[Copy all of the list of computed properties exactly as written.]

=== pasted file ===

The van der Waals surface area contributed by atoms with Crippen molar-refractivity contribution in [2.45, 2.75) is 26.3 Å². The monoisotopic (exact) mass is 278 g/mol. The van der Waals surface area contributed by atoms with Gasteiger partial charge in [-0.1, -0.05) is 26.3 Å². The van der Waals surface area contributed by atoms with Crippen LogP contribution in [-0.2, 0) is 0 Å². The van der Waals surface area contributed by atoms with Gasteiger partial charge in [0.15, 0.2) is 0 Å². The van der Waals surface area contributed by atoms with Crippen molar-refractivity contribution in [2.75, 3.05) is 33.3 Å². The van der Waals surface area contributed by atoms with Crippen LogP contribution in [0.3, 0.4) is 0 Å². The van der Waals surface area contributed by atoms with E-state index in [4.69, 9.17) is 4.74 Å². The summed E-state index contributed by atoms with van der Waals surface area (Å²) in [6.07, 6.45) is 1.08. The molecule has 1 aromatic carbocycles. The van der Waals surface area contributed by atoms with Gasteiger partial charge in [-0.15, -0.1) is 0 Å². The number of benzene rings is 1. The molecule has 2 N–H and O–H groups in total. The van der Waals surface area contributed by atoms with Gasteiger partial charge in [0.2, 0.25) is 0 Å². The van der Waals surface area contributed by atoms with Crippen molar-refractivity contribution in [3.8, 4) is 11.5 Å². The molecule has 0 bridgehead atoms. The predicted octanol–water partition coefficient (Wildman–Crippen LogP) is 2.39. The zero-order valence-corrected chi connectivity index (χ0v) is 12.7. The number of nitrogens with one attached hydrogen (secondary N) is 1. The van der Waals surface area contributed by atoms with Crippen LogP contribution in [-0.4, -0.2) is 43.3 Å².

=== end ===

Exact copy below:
The van der Waals surface area contributed by atoms with Crippen molar-refractivity contribution in [2.45, 2.75) is 26.3 Å². The monoisotopic (exact) mass is 278 g/mol. The van der Waals surface area contributed by atoms with Gasteiger partial charge in [-0.1, -0.05) is 26.3 Å². The van der Waals surface area contributed by atoms with Crippen LogP contribution in [-0.2, 0) is 0 Å². The van der Waals surface area contributed by atoms with Gasteiger partial charge in [0.15, 0.2) is 0 Å². The van der Waals surface area contributed by atoms with Crippen molar-refractivity contribution in [2.75, 3.05) is 33.3 Å². The van der Waals surface area contributed by atoms with Crippen LogP contribution in [0.3, 0.4) is 0 Å². The van der Waals surface area contributed by atoms with E-state index in [4.69, 9.17) is 4.74 Å². The summed E-state index contributed by atoms with van der Waals surface area (Å²) in [6.07, 6.45) is 1.08. The molecule has 1 aromatic carbocycles. The van der Waals surface area contributed by atoms with Gasteiger partial charge in [-0.15, -0.1) is 0 Å². The number of benzene rings is 1. The molecule has 2 N–H and O–H groups in total. The van der Waals surface area contributed by atoms with Gasteiger partial charge in [0.2, 0.25) is 0 Å². The van der Waals surface area contributed by atoms with Crippen molar-refractivity contribution in [3.8, 4) is 11.5 Å². The molecule has 0 bridgehead atoms. The predicted octanol–water partition coefficient (Wildman–Crippen LogP) is 2.39. The zero-order valence-corrected chi connectivity index (χ0v) is 12.7. The number of nitrogens with one attached hydrogen (secondary N) is 1. The van der Waals surface area contributed by atoms with Crippen LogP contribution in [-0.4, -0.2) is 43.3 Å².